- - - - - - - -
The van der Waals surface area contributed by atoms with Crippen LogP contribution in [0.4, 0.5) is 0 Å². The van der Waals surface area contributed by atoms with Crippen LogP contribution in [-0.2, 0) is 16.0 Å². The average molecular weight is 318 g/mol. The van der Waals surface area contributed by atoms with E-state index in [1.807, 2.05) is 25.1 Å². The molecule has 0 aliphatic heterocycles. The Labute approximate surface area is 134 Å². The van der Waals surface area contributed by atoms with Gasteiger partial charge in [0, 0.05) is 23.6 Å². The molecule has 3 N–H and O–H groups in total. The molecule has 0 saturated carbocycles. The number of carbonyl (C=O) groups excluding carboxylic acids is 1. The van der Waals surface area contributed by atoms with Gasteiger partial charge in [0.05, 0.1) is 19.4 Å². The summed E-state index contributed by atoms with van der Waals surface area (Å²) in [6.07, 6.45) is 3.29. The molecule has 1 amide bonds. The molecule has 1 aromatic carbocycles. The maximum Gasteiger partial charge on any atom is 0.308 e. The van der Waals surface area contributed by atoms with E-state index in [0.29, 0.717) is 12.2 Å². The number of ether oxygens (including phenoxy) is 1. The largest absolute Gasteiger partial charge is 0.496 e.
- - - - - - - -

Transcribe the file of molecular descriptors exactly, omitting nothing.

The van der Waals surface area contributed by atoms with Crippen LogP contribution in [0.4, 0.5) is 0 Å². The van der Waals surface area contributed by atoms with Crippen LogP contribution in [-0.2, 0) is 16.0 Å². The average molecular weight is 318 g/mol. The van der Waals surface area contributed by atoms with E-state index in [1.807, 2.05) is 25.1 Å². The molecule has 0 aliphatic heterocycles. The Labute approximate surface area is 134 Å². The van der Waals surface area contributed by atoms with Gasteiger partial charge in [0, 0.05) is 23.6 Å². The molecule has 3 N–H and O–H groups in total. The molecule has 0 saturated carbocycles. The number of carbonyl (C=O) groups excluding carboxylic acids is 1. The van der Waals surface area contributed by atoms with Gasteiger partial charge in [0.05, 0.1) is 19.4 Å². The summed E-state index contributed by atoms with van der Waals surface area (Å²) in [6.07, 6.45) is 3.29. The molecule has 1 amide bonds. The molecule has 1 aromatic carbocycles. The maximum Gasteiger partial charge on any atom is 0.308 e. The van der Waals surface area contributed by atoms with E-state index in [0.29, 0.717) is 12.2 Å². The number of ether oxygens (including phenoxy) is 1. The largest absolute Gasteiger partial charge is 0.496 e.